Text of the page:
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Can jdbc connections which are closed due to database un-availability be recovered.

To give back ground I get following errors in sequence. It doesn't look to be manual re-start. The reason for my question is that I am told that the app behaved correctly without the re-start. So if the connection was lost, can it be recovered, after a DB re-start.

java.sql.SQLException: ORA-12537: TNS:connection closed

java.sql.SQLRecoverableException: ORA-01034: ORACLE not available ORA-27101: shared memory realm does not exist IBM AIX RISC System/6000 Error: 2: No such file or directory

java.sql.SQLRecoverableException: ORA-01033: ORACLE initialization or shutdown in progress

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As opposed to just opening a new connection? – Marvo Sep 13 '11 at 20:23
Are you keeping connections open during the whole application's lifetime? That's bad. They should be opened and closed in the shortest possible scope, preferably right inside the same method block as where you're executing the SQL query. – BalusC Sep 13 '11 at 20:30
NO, thats not the case, they are being closed, and I do use a connection pool. I got the exception in my log and am trying to decipher what might have happened. Keeping in mind that the application was running fine afterwards. Hope this clarifies. – Rig Veda Sep 13 '11 at 20:34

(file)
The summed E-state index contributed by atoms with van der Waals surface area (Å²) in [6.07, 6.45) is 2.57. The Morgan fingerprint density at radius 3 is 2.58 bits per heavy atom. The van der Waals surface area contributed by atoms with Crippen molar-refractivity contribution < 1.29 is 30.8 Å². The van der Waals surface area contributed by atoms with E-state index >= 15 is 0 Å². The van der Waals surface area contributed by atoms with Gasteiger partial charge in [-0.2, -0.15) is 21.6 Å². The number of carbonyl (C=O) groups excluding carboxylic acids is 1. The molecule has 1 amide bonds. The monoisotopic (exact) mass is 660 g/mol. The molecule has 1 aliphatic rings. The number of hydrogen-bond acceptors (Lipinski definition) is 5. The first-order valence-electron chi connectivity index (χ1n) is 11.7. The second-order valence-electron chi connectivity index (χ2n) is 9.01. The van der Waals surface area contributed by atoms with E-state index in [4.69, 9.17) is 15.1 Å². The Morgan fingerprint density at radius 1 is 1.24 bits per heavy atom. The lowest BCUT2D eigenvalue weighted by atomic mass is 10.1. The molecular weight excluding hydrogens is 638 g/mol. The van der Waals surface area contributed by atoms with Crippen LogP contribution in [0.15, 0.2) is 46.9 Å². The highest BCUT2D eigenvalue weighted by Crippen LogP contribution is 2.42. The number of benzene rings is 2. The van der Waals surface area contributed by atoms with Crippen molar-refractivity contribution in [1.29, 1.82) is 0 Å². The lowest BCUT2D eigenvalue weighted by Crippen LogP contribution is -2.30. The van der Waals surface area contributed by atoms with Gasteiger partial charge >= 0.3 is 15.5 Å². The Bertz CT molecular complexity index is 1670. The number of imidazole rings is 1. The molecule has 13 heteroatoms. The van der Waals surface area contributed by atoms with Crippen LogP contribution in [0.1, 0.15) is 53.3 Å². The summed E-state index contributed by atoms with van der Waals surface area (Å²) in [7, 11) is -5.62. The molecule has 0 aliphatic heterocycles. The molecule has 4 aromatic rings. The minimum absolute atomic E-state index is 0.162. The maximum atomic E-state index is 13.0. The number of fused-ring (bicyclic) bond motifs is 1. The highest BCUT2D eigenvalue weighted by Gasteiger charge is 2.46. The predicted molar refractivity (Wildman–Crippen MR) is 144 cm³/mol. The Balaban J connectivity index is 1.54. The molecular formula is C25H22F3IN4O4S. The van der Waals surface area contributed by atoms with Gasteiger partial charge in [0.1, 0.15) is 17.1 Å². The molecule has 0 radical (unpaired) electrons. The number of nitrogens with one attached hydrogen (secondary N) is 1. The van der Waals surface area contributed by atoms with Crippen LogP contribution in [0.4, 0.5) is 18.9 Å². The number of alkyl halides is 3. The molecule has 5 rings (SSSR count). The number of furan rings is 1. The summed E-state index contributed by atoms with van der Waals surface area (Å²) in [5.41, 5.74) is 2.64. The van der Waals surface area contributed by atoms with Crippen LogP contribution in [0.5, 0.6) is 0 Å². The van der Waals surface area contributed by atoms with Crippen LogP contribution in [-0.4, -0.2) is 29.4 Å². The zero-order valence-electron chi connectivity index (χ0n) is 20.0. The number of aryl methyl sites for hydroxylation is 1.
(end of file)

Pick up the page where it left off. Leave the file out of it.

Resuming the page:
Perhaps your connection pool is not properly configured to test connections on borrow and remove abandoned connections? For example the poor DBCP pool does not do that by default. You may want to add more details about the connection pool used and its configuration to the question. – BalusC Sep 13 '11 at 20:39
up vote 3 down vote accepted

No. The connection is "dead". Create a new connection.

A good approach is to use a connection pool, which will test if the connection is still OK before giving it to you, and automatically create a new connection if needed.

There are several open source connection pools to use. I've used Apache's JDCP, and it worked for me.

Given that you want to wait until the database comes back up if it's down (interesting idea), you could implement a custom version of getConnection() that "waits a while and tries again" if the database doesn't respond.

p.s. I like this idea!

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added a comment to the question – Rig Veda Sep 13 '11 at 20:34
a connection pool doesn't help here; it only helps if individual database sessions crash. – steve Sep 14 '11 at 2:18

The connection cannot be recovered. What can be done is to failover the connection to another database instance. RAC and data guard installations support this configuration.

This is no problem for read-only transactions. However for transactions that execute DML this can be a problem, especially if the last call to the DB was a commit. In case of a commit the client cannot tell if the commit call completed or not. When did the DB fail; before executing the commit, or after executing the commit (but not sending back the acknowledgment to the client). Only the application has this logic and can do the right thing. If the application after failing over does not verify the state of the last transaction, duplicate transactions are possible. This is a known problem and most of us experienced it buying tickets or similar web transactions.

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